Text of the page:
It’s been one endless, torturous month already. One month since what were childhood nightmares of war exploded when we thought we were living in peace. One month since our lives came shattering down into unrecoverable pieces in front of our eyes, just like the glass that remains in every street and corner of this broken city. One month since we thought that life could not get any more despondent, but to our own despair, it did. One month since the Beirut Port blast, since all the paths we ever walked in the city were drawn in blood, since its sound continues to reverberate, viciously intertwined with ambulance sirens, cries of fear and pain, since the night’s mortal silence became a sound only few were brave enough to listen to. One long month and it feels like the wound will always stay open.
Never have I been at such a loss for words as after that horrific Tuesday afternoon. In the days that followed, I couldn’t put together a coherent paragraph, despite all the barrage of emotions blasting through my blood stream. All I could write was about what I felt – the despair, grief and rage – and what I observed in the aftermath, nothing more sophisticated. Friends noticed that my speech had become slower and repetitive, and I noticed I had become slightly forgetful, similar to others who experienced the blast first hand. At least I was talking, many others couldn’t for days on end.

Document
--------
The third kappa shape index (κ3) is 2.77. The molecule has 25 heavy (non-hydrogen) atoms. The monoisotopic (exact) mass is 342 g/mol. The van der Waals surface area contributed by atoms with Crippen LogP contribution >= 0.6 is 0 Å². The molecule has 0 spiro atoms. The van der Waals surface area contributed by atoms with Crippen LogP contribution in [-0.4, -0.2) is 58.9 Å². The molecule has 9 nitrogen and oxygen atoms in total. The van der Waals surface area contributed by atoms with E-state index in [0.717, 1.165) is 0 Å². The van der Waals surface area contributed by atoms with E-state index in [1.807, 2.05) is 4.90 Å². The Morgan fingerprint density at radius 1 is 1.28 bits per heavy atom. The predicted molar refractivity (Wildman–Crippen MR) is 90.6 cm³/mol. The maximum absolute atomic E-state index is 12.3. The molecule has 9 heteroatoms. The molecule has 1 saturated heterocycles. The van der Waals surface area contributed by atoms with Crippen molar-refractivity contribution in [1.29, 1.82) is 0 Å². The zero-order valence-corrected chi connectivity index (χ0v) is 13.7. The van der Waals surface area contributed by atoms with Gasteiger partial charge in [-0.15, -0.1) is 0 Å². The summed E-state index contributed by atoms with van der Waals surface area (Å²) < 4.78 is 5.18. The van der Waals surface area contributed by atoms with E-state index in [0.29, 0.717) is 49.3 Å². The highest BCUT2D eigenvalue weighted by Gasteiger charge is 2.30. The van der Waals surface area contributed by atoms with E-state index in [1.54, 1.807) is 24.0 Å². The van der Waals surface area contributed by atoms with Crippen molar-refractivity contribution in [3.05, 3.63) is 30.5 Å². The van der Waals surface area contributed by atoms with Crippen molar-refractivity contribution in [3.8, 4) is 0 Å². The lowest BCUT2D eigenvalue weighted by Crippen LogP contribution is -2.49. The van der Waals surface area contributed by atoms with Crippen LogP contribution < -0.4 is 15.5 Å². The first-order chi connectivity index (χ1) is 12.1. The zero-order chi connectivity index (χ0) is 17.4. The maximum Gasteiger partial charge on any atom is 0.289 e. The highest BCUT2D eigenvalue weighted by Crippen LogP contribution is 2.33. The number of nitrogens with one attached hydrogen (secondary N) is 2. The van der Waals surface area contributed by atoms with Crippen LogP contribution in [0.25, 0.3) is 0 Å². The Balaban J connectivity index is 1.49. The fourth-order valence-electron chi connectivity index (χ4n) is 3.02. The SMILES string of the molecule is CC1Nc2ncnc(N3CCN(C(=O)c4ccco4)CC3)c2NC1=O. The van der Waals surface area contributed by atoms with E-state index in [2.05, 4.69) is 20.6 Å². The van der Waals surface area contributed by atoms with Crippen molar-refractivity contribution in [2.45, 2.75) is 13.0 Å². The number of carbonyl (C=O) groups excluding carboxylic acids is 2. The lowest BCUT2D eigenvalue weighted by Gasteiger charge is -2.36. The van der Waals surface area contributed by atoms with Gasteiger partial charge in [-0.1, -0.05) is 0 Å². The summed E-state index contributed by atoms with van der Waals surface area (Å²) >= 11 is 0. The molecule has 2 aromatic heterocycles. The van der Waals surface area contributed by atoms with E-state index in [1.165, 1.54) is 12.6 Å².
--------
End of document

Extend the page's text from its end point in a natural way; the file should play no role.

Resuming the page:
At first, it seemed easier to talk about the blast in comparative terms, it was Lebanon’s Chernobyl, our own Beirutshima (in reference to Hiroshima) and a post-explosion scene reminiscent of Pearl Harbor. I think we just didn’t know where to start. This was appalling, even by Lebanese standards. Was this about us or Beirut? Was this about the victims of the government’s murderous incompetence or the homes destroyed? Was this about tales of miraculous survival or the trauma that we knew would haunt us for a very long time? Would this be about revival or finally giving up after a lifetime of fighting back? In fact, it was about everything. For the first time in a very long time, the Lebanese were not in denial so much as we were in too much awareness of an already crumbling world that kept on crumbling even further.
August 4 came at a time when we were already struggling to give meaning to our lives in a place that had let us down far too often. The blow had come on multiple levels and the devastation was simply too much to handle.
Economically, the blast came as the country was already in a freefall. Since October 17 2019, Lebanon has been witnessing the disintegration of its financial and economic system sustained by a political system built on corruption, nepotism, inequality, lack of accountability, poverty, confessionalism, power politics and an non-productive, rentier economy – piling up since the end of the civil war. Unfortunately, the political system has failed to follow suit. But it’s as if the blast was symbolic of what all this deadly mix would really come down to. It is this rotten political and economic system that paved the way for the tragedy. Few have any hopes that those responsible will be brought to account or that the truth will ever be known. In Lebanon, truths aren’t meant to be known, they are meant to be buried, even deeper than the dead. Such a tragedy of indescribable proportions would lead to the downfall of an empire, but in Lebanon, it doesn’t even force a single official to resign. The Lebanese aren’t surprised, but it further reinforces two of our long-held convictions: that nothing is as resilient in Lebanon as the political system and that there is little hope left for any meaningful change in our lifetime.